The Pakistan Observer notes Moqtada al-Sadr's comments that the US "is seekign to maintain its occupation of Iraq through keeping trainers and private contractors" in Iraq. The CIA isn't leaving Iraq either. Eli Lake (The Daily Beast) reports:
The programs involve everything from the deployment of remote sensors that scan the wireless spectrum of terrorist safe havens to stealth U.S.-Iraqi counterterrorism commando teams, and their status is uncertain as a U.S. diplomatic team negotiates with Iraqi leaders, according to officials, who made clear the CIA intends to keep a footprint inside the country even as troops leave by Dec. 31.

"There are of course parts of the counterterrorism mission that the intelligence community, including CIA, will be able to take on from other organizations—and there are parts of that mission that it won't," said one U.S. counterterrorism official who requested anonymity because of the sensitivity of secret negotiations with the Iraqis.

Also addressing realities is Chris Floyd (Empire Burlesque via World Can't Wait):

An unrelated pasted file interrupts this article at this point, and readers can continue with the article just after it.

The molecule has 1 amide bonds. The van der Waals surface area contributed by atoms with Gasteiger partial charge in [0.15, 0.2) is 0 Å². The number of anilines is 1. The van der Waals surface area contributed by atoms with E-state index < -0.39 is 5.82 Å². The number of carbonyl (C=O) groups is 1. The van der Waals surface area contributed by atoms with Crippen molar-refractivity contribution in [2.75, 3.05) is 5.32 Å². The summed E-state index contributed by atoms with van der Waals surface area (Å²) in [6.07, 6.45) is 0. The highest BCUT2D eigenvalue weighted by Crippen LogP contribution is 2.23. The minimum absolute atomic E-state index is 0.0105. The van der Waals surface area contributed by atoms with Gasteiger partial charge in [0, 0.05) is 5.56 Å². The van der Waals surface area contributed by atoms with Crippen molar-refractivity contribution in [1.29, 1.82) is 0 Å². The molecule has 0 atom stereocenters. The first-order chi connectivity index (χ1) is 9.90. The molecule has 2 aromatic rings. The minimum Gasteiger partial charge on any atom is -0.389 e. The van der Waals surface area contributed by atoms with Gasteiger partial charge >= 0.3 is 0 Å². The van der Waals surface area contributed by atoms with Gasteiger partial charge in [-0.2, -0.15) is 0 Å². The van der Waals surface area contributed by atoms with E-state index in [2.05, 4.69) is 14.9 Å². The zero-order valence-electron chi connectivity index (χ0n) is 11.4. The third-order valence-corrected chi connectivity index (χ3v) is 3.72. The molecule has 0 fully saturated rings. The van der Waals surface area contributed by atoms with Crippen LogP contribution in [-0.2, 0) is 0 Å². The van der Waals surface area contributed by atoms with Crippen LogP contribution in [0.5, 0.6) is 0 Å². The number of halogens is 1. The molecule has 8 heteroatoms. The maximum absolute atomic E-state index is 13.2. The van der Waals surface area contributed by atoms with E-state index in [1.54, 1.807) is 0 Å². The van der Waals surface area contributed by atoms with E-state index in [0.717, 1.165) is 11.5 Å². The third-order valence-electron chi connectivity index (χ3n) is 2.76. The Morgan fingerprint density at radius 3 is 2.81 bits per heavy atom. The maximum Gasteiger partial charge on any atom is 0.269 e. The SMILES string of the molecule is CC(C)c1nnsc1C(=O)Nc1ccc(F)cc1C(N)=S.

So we have a baseline of 5,000 militarized forces remaining indefinitely in Iraq, with no immediate limit on an expansion in their numbers. And of course, all the stories make it abundantly clear that the Americans will quickly negotiate a new "security agreement" with Iraq, which will include -- or even be in addition to -- thousands of military "advisers" to help "train" the Iraqi forces, especially with the multitude of new weapons that Washington's war profiteers are lining up to sell to the "sovereign" government in Baghdad. How many troops will be involved in these "agreements"? Thousands? Tens of thousands? Again, we don't know.
And as Glenn Greenwald and others have pointed out, none of these numbers include the "Special Forces" and CIA paramilitaries that will inevitably be ranging across Iraq, no doubt in large numbers. Iraq is hardly going to receive less attention from the American black ops and death squads than Pakistan, Afghanistan, Somalia and the dozens of other countries where Washington is waging secret war.